It's pouring rain, and Joe Liles is far off the grid.
All his possessions — crammed into a 35-pound pack he's carrying on his back — are soaking wet, but he's feeling just fine. The 59-year-old retired teacher has been waiting 10 years to hike the enter length of the 2,200-mile Appalachian Trail, and now he's enjoying every minute of it.
Liles' desire to make the trek from Georgia to Maine was sparked in 2000 when he and his daughter were on a camping trip. They encountered a group of "thru-hikers," the term used for people who attempt the entire route.
"I saw a light in their eyes that I had never seen," he recalls. "I needed to find that light."
So he made a resolution then and there: He was going to hike the longest footpath in America.
Liles began preparing in earnest when he retired from his job as an art teacher in 2008. He began hiking shorter trails to get acclimated to life in the great outdoors.
"At first, I couldn't make it halfway up a small mountain without stopping and panting," he says. "But the more I hiked, the easier it got. Still, nothing can prepare you for such a long trek, so at some point, you just have to get out there and do it."
Liles set out from the trail's southernmost point, in Springer Mountain, Ga., on March 9, 2009, and spent the next six months hiking anywhere from eight to 18 miles a day.
"Every day had the same routine," he remembers. "But each day had variety: new plants and trees, different scenery, different animals, different people."
Most of the trail's thru-hikers were people in their 20s. "Keeping up with them was a point of pride for me," he said. "We all supported one another. That kind of community spirit helped all of us get up the trail."
But he soon realized that his age was actually an asset. "I was at a point in life when I had the discipline to focus on a goal and keep going," he said.
His advance preparation helped a lot, too. Before setting out, Liles had packed 28 boxes full of supplies and food, and left them with a friend who mailed each box to different post offices in small towns along the trail.
When Liles arrived in these towns, there'd be a box waiting for him — full of power bars, candy and dehydrated meals that would provide him with the 6,000 calories a day he needed to keep his energy up. Liles saw this as a rare opportunity: the only time his doctor told him he could eat anything he wanted. "As long as I was hiking long distances, I would just be burning up those calories," Liles recalls. "Cholesterol didn't have a chance!"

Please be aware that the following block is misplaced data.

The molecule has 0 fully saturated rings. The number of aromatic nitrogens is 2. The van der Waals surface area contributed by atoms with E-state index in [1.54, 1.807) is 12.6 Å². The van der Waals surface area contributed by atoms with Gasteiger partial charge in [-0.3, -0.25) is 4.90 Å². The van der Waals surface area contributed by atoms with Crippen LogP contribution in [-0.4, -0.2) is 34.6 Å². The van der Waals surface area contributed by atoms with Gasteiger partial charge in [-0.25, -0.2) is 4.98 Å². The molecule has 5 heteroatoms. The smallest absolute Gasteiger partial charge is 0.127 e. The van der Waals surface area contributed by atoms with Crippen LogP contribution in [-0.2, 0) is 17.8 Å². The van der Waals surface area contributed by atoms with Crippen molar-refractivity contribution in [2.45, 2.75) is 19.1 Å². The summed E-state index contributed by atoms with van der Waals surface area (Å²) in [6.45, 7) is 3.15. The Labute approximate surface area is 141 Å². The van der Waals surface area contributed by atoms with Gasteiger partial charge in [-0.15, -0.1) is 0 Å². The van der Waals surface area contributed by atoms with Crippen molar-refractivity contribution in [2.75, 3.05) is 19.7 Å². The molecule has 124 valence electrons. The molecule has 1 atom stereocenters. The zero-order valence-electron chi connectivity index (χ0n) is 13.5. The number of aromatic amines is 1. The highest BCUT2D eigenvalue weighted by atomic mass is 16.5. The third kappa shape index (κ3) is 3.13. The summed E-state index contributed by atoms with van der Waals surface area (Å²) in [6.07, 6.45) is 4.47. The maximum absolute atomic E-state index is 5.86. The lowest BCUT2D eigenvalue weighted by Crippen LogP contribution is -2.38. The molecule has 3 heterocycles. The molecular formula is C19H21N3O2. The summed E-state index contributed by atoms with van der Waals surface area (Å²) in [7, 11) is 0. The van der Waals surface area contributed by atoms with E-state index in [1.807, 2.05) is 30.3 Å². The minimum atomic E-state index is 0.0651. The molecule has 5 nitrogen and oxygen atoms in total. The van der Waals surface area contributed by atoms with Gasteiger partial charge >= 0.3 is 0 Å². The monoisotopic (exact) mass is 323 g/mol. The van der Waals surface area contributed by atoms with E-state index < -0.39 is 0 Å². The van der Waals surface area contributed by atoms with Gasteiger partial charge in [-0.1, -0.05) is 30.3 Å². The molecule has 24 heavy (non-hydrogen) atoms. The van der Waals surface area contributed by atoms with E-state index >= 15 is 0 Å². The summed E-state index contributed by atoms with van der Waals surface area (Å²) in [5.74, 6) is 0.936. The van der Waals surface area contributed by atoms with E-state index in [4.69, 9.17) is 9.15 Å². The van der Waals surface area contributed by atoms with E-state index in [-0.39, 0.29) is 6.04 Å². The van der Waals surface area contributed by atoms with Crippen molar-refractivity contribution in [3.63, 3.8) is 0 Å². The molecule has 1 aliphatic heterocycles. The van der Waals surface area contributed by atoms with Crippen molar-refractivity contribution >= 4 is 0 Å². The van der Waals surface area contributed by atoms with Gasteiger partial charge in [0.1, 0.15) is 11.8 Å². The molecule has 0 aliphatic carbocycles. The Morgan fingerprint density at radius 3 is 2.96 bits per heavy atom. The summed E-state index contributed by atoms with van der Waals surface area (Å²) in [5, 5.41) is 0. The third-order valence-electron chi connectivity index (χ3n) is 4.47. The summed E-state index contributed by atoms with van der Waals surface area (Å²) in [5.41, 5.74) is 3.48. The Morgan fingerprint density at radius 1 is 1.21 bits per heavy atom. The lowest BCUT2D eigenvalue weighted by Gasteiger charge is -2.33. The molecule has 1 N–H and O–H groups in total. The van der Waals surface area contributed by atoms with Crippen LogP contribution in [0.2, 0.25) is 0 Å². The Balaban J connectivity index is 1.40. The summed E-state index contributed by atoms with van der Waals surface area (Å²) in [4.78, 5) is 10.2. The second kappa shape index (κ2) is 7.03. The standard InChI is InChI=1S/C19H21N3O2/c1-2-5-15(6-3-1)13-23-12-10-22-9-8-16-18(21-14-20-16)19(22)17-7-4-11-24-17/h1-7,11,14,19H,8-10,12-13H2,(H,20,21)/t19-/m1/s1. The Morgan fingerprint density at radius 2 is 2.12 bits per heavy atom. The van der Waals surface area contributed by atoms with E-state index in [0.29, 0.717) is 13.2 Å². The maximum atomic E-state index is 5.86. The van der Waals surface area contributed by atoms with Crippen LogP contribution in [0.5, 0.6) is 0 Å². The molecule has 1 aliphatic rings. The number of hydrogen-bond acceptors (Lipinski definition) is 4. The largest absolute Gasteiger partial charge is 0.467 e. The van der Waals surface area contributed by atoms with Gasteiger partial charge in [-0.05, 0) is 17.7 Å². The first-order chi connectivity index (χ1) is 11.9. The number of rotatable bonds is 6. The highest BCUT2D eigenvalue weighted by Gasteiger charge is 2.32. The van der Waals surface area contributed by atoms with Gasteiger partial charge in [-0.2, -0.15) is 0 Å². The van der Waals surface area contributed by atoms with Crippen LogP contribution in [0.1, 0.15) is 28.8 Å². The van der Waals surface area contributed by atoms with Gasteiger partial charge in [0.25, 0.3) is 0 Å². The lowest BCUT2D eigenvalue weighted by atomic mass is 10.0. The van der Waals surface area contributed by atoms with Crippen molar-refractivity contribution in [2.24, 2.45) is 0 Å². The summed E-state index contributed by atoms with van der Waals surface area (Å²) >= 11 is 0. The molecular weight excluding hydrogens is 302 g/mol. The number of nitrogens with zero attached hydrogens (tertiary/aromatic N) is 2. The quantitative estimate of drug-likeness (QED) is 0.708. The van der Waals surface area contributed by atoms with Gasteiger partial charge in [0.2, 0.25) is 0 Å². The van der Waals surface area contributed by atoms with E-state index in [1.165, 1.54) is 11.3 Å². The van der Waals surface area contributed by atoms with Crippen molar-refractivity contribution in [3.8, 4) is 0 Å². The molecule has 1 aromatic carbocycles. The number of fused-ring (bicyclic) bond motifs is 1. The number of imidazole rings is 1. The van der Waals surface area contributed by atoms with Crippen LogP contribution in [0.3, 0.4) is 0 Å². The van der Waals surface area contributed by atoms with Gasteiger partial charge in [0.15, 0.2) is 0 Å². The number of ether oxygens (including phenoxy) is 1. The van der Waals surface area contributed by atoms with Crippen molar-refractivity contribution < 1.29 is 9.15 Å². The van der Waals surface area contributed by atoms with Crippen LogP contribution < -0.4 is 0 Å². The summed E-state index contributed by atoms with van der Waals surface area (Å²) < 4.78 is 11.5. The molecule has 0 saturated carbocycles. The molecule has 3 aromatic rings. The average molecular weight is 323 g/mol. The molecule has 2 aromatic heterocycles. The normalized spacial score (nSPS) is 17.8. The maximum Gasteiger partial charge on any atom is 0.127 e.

On each of his stops, Liles sent out e-mails chronicling his adventures to a small group of friends and family. Then one day, much to his surprise, he found that his audience had grown. A former student started a blog for him and began posting his dispatches from the trail, along with maps charting his progress. Seeing the blog for the first time, Liles was blown away by the comments that readers left him. "I developed a feeling that I was hiking for more than just myself," he says. "It gave me encouragement to keep going."
On Sept. 15, 2009, Liles finally reached Mount Katahdin, in Maine, the end point of the northbound trail. About 2,000 hikers had set out from Georgia that year, and Liles was one of the few who completed the entire journey — and the oldest of the approximately 300 hikers who made it.
Liles has been back to hike sections of the trail four different times since his thru-hike, and he still stays in close contact with many of his hiker friends. He's spent much of his recent time writing, and he hopes to soon finish a book about the experiences and lessons he learned.
At first, being back home was a tough adjustment. "On the trail, your goals for the day are very defined," he says. "When you're off the trail, there's so much more complexity."
Liles has found that the trail has dramatically changed his outlook, and he's been able to apply what he's learned to his life back in Durham, N.C.
"I learned that if I can find happiness in the rain, then I can also find happiness whenever things don't go my way. The trail taught me that there is joy and optimism possible in everything."
Lindsay Zoladz is a freelance writer in Washington, D.C.
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